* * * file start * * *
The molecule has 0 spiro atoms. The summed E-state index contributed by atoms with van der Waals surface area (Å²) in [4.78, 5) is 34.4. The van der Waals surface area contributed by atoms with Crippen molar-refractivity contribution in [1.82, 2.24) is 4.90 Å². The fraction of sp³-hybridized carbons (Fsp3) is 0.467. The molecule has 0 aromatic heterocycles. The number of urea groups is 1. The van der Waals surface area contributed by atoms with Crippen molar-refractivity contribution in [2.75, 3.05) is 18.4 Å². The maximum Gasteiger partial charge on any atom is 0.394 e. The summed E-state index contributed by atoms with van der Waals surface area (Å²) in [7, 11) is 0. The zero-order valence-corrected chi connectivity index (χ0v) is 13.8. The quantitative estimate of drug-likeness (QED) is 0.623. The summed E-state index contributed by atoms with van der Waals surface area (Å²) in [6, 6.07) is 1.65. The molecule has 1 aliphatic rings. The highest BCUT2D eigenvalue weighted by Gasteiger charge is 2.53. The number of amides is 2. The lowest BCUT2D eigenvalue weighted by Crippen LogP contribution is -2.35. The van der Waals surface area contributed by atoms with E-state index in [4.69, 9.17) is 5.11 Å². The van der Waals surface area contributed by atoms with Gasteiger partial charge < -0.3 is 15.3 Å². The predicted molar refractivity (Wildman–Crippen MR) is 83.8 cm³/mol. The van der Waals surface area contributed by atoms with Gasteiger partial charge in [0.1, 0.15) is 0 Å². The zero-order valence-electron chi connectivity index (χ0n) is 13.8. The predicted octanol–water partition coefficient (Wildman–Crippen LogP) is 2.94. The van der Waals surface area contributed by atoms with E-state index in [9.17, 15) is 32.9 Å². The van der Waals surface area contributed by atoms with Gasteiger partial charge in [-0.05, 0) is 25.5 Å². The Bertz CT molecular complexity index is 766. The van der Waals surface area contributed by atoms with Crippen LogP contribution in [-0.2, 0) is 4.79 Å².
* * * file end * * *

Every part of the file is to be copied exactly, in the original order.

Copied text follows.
The molecule has 0 spiro atoms. The summed E-state index contributed by atoms with van der Waals surface area (Å²) in [4.78, 5) is 34.4. The van der Waals surface area contributed by atoms with Crippen molar-refractivity contribution in [1.82, 2.24) is 4.90 Å². The fraction of sp³-hybridized carbons (Fsp3) is 0.467. The molecule has 0 aromatic heterocycles. The number of urea groups is 1. The van der Waals surface area contributed by atoms with Crippen molar-refractivity contribution in [2.75, 3.05) is 18.4 Å². The maximum Gasteiger partial charge on any atom is 0.394 e. The summed E-state index contributed by atoms with van der Waals surface area (Å²) in [7, 11) is 0. The zero-order valence-corrected chi connectivity index (χ0v) is 13.8. The quantitative estimate of drug-likeness (QED) is 0.623. The summed E-state index contributed by atoms with van der Waals surface area (Å²) in [6, 6.07) is 1.65. The molecule has 1 aliphatic rings. The highest BCUT2D eigenvalue weighted by Gasteiger charge is 2.53. The number of amides is 2. The lowest BCUT2D eigenvalue weighted by Crippen LogP contribution is -2.35. The van der Waals surface area contributed by atoms with E-state index in [4.69, 9.17) is 5.11 Å². The van der Waals surface area contributed by atoms with Gasteiger partial charge < -0.3 is 15.3 Å². The predicted molar refractivity (Wildman–Crippen MR) is 83.8 cm³/mol. The van der Waals surface area contributed by atoms with Gasteiger partial charge in [0.1, 0.15) is 0 Å². The zero-order valence-electron chi connectivity index (χ0n) is 13.8. The predicted octanol–water partition coefficient (Wildman–Crippen LogP) is 2.94. The van der Waals surface area contributed by atoms with E-state index in [9.17, 15) is 32.9 Å². The van der Waals surface area contributed by atoms with Gasteiger partial charge in [-0.05, 0) is 25.5 Å². The Bertz CT molecular complexity index is 766. The van der Waals surface area contributed by atoms with Crippen LogP contribution in [-0.2, 0) is 4.79 Å².